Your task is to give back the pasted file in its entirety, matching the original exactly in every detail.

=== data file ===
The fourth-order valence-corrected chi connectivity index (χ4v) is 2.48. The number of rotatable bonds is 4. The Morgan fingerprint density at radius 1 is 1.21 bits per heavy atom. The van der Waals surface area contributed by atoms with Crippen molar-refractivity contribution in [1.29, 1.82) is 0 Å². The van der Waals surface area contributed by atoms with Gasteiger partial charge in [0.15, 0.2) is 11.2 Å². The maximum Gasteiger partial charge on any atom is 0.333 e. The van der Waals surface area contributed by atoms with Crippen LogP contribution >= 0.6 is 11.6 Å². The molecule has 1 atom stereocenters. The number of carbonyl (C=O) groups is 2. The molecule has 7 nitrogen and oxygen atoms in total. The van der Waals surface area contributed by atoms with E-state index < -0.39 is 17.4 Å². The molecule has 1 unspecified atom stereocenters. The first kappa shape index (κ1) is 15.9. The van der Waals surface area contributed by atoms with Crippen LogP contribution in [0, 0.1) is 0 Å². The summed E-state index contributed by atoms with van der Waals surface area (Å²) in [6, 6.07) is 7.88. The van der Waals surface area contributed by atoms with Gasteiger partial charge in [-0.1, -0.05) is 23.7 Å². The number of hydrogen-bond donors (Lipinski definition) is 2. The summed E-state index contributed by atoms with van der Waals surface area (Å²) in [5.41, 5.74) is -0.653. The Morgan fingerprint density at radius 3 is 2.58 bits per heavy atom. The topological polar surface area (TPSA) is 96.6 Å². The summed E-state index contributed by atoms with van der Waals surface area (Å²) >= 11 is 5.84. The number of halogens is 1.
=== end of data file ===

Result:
The fourth-order valence-corrected chi connectivity index (χ4v) is 2.48. The number of rotatable bonds is 4. The Morgan fingerprint density at radius 1 is 1.21 bits per heavy atom. The van der Waals surface area contributed by atoms with Crippen molar-refractivity contribution in [1.29, 1.82) is 0 Å². The van der Waals surface area contributed by atoms with Gasteiger partial charge in [0.15, 0.2) is 11.2 Å². The maximum Gasteiger partial charge on any atom is 0.333 e. The van der Waals surface area contributed by atoms with Crippen LogP contribution >= 0.6 is 11.6 Å². The molecule has 1 atom stereocenters. The number of carbonyl (C=O) groups is 2. The molecule has 7 nitrogen and oxygen atoms in total. The van der Waals surface area contributed by atoms with E-state index < -0.39 is 17.4 Å². The molecule has 1 unspecified atom stereocenters. The first kappa shape index (κ1) is 15.9. The van der Waals surface area contributed by atoms with Crippen LogP contribution in [0, 0.1) is 0 Å². The summed E-state index contributed by atoms with van der Waals surface area (Å²) in [6, 6.07) is 7.88. The van der Waals surface area contributed by atoms with Gasteiger partial charge in [-0.1, -0.05) is 23.7 Å². The number of hydrogen-bond donors (Lipinski definition) is 2. The summed E-state index contributed by atoms with van der Waals surface area (Å²) in [5.41, 5.74) is -0.653. The Morgan fingerprint density at radius 3 is 2.58 bits per heavy atom. The topological polar surface area (TPSA) is 96.6 Å². The summed E-state index contributed by atoms with van der Waals surface area (Å²) >= 11 is 5.84. The number of halogens is 1.